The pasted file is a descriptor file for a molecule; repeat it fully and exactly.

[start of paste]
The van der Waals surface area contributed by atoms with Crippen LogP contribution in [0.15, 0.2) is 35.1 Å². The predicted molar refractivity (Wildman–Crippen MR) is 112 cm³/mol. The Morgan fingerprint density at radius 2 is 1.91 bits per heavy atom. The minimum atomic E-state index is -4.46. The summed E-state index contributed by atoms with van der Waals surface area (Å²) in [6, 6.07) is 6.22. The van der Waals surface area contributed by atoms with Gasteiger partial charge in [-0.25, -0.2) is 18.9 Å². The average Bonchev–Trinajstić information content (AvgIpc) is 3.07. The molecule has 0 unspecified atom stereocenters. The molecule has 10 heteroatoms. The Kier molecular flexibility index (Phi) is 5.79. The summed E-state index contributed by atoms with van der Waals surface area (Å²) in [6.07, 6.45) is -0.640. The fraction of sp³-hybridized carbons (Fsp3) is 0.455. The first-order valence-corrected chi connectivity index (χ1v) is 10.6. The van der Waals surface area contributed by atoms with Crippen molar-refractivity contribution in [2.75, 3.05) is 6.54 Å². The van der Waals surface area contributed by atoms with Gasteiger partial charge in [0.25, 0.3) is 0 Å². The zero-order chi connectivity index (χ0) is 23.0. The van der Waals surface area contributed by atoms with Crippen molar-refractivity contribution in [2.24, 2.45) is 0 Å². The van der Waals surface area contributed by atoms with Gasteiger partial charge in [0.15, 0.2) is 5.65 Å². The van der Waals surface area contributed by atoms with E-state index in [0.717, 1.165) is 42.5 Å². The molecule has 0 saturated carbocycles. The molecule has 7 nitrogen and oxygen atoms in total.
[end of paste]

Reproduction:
The van der Waals surface area contributed by atoms with Crippen LogP contribution in [0.15, 0.2) is 35.1 Å². The predicted molar refractivity (Wildman–Crippen MR) is 112 cm³/mol. The Morgan fingerprint density at radius 2 is 1.91 bits per heavy atom. The minimum atomic E-state index is -4.46. The summed E-state index contributed by atoms with van der Waals surface area (Å²) in [6, 6.07) is 6.22. The van der Waals surface area contributed by atoms with Gasteiger partial charge in [-0.25, -0.2) is 18.9 Å². The average Bonchev–Trinajstić information content (AvgIpc) is 3.07. The molecule has 0 unspecified atom stereocenters. The molecule has 10 heteroatoms. The Kier molecular flexibility index (Phi) is 5.79. The summed E-state index contributed by atoms with van der Waals surface area (Å²) in [6.07, 6.45) is -0.640. The fraction of sp³-hybridized carbons (Fsp3) is 0.455. The first-order valence-corrected chi connectivity index (χ1v) is 10.6. The van der Waals surface area contributed by atoms with Crippen molar-refractivity contribution in [2.75, 3.05) is 6.54 Å². The van der Waals surface area contributed by atoms with Gasteiger partial charge in [0.25, 0.3) is 0 Å². The zero-order chi connectivity index (χ0) is 23.0. The van der Waals surface area contributed by atoms with Crippen molar-refractivity contribution in [2.24, 2.45) is 0 Å². The van der Waals surface area contributed by atoms with Gasteiger partial charge in [0.15, 0.2) is 5.65 Å². The van der Waals surface area contributed by atoms with E-state index in [0.717, 1.165) is 42.5 Å². The molecule has 0 saturated carbocycles. The molecule has 7 nitrogen and oxygen atoms in total.